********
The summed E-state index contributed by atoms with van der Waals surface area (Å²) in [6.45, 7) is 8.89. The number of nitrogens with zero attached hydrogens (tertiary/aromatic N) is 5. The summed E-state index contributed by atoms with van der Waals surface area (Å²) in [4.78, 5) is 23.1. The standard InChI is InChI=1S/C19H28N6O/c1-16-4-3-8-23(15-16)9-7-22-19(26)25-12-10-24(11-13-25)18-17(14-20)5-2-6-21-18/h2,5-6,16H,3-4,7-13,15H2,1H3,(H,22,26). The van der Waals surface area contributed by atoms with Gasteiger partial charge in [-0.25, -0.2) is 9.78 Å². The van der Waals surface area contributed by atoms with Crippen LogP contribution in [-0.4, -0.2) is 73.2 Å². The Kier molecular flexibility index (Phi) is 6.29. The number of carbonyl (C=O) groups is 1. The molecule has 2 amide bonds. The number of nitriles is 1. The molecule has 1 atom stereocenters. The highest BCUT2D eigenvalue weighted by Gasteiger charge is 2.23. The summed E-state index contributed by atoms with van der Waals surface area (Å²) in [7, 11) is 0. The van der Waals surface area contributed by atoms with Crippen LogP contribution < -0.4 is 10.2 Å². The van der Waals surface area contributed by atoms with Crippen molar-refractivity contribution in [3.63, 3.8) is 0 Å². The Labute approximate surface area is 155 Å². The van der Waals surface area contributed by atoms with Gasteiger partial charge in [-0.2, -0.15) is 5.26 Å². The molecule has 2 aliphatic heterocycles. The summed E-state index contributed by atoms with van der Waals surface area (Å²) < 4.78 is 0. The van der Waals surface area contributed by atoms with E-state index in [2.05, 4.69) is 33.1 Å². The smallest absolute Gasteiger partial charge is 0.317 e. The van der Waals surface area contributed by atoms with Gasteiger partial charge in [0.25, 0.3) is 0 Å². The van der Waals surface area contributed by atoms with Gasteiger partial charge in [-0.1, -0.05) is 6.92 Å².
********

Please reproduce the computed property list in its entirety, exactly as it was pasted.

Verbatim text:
The summed E-state index contributed by atoms with van der Waals surface area (Å²) in [6.45, 7) is 8.89. The number of nitrogens with zero attached hydrogens (tertiary/aromatic N) is 5. The summed E-state index contributed by atoms with van der Waals surface area (Å²) in [4.78, 5) is 23.1. The standard InChI is InChI=1S/C19H28N6O/c1-16-4-3-8-23(15-16)9-7-22-19(26)25-12-10-24(11-13-25)18-17(14-20)5-2-6-21-18/h2,5-6,16H,3-4,7-13,15H2,1H3,(H,22,26). The van der Waals surface area contributed by atoms with Gasteiger partial charge in [-0.25, -0.2) is 9.78 Å². The van der Waals surface area contributed by atoms with Crippen LogP contribution in [-0.4, -0.2) is 73.2 Å². The Kier molecular flexibility index (Phi) is 6.29. The number of carbonyl (C=O) groups is 1. The molecule has 2 amide bonds. The number of nitriles is 1. The molecule has 1 atom stereocenters. The highest BCUT2D eigenvalue weighted by Gasteiger charge is 2.23. The summed E-state index contributed by atoms with van der Waals surface area (Å²) in [7, 11) is 0. The van der Waals surface area contributed by atoms with Crippen LogP contribution < -0.4 is 10.2 Å². The van der Waals surface area contributed by atoms with Crippen molar-refractivity contribution in [3.63, 3.8) is 0 Å². The Labute approximate surface area is 155 Å². The van der Waals surface area contributed by atoms with Gasteiger partial charge in [-0.2, -0.15) is 5.26 Å². The molecule has 2 aliphatic heterocycles. The summed E-state index contributed by atoms with van der Waals surface area (Å²) < 4.78 is 0. The van der Waals surface area contributed by atoms with E-state index in [2.05, 4.69) is 33.1 Å². The smallest absolute Gasteiger partial charge is 0.317 e. The van der Waals surface area contributed by atoms with Gasteiger partial charge in [0.25, 0.3) is 0 Å². The van der Waals surface area contributed by atoms with Gasteiger partial charge in [-0.1, -0.05) is 6.92 Å².